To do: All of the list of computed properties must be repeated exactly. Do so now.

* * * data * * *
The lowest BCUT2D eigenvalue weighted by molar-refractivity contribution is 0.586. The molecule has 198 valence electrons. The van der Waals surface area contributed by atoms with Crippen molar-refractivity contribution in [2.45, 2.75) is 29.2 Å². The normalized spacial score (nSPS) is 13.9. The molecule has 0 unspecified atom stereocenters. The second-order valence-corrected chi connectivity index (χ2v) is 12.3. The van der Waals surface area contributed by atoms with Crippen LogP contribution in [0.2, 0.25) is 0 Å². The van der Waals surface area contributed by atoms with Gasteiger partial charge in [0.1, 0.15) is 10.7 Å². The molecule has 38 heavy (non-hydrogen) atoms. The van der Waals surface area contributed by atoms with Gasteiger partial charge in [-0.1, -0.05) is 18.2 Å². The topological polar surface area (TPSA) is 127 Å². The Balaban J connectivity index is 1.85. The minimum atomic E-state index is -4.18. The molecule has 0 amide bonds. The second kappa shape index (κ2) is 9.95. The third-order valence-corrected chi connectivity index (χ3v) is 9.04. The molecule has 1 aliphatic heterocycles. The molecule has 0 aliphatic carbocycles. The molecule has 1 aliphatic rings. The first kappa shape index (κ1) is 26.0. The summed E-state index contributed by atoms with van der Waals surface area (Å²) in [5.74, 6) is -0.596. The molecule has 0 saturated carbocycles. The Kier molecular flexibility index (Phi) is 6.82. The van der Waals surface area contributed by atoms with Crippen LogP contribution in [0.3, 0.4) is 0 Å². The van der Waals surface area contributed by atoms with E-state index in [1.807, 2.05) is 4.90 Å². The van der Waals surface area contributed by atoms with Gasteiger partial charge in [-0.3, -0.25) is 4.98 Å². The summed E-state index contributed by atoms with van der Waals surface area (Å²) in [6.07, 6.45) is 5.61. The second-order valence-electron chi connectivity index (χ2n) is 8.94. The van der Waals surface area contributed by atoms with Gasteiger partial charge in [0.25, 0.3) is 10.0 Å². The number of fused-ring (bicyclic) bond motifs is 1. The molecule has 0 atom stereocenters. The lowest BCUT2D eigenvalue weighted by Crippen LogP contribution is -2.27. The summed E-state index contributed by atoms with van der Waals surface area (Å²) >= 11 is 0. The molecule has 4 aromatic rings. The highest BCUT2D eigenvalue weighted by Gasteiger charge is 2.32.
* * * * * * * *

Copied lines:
The lowest BCUT2D eigenvalue weighted by molar-refractivity contribution is 0.586. The molecule has 198 valence electrons. The van der Waals surface area contributed by atoms with Crippen molar-refractivity contribution in [2.45, 2.75) is 29.2 Å². The normalized spacial score (nSPS) is 13.9. The molecule has 0 unspecified atom stereocenters. The second-order valence-corrected chi connectivity index (χ2v) is 12.3. The van der Waals surface area contributed by atoms with Crippen LogP contribution in [0.2, 0.25) is 0 Å². The van der Waals surface area contributed by atoms with Gasteiger partial charge in [0.1, 0.15) is 10.7 Å². The molecule has 38 heavy (non-hydrogen) atoms. The van der Waals surface area contributed by atoms with Gasteiger partial charge in [-0.1, -0.05) is 18.2 Å². The topological polar surface area (TPSA) is 127 Å². The Balaban J connectivity index is 1.85. The minimum atomic E-state index is -4.18. The molecule has 0 amide bonds. The second kappa shape index (κ2) is 9.95. The third-order valence-corrected chi connectivity index (χ3v) is 9.04. The molecule has 1 aliphatic heterocycles. The molecule has 0 aliphatic carbocycles. The molecule has 1 aliphatic rings. The first kappa shape index (κ1) is 26.0. The summed E-state index contributed by atoms with van der Waals surface area (Å²) in [5.74, 6) is -0.596. The molecule has 0 saturated carbocycles. The Kier molecular flexibility index (Phi) is 6.82. The van der Waals surface area contributed by atoms with Crippen LogP contribution in [0.3, 0.4) is 0 Å². The van der Waals surface area contributed by atoms with E-state index in [1.807, 2.05) is 4.90 Å². The van der Waals surface area contributed by atoms with Gasteiger partial charge in [-0.3, -0.25) is 4.98 Å². The summed E-state index contributed by atoms with van der Waals surface area (Å²) in [6.07, 6.45) is 5.61. The second-order valence-electron chi connectivity index (χ2n) is 8.94. The van der Waals surface area contributed by atoms with Gasteiger partial charge in [0.25, 0.3) is 10.0 Å². The number of fused-ring (bicyclic) bond motifs is 1. The molecule has 0 atom stereocenters. The lowest BCUT2D eigenvalue weighted by Crippen LogP contribution is -2.27. The summed E-state index contributed by atoms with van der Waals surface area (Å²) >= 11 is 0. The molecule has 4 aromatic rings. The highest BCUT2D eigenvalue weighted by Gasteiger charge is 2.32.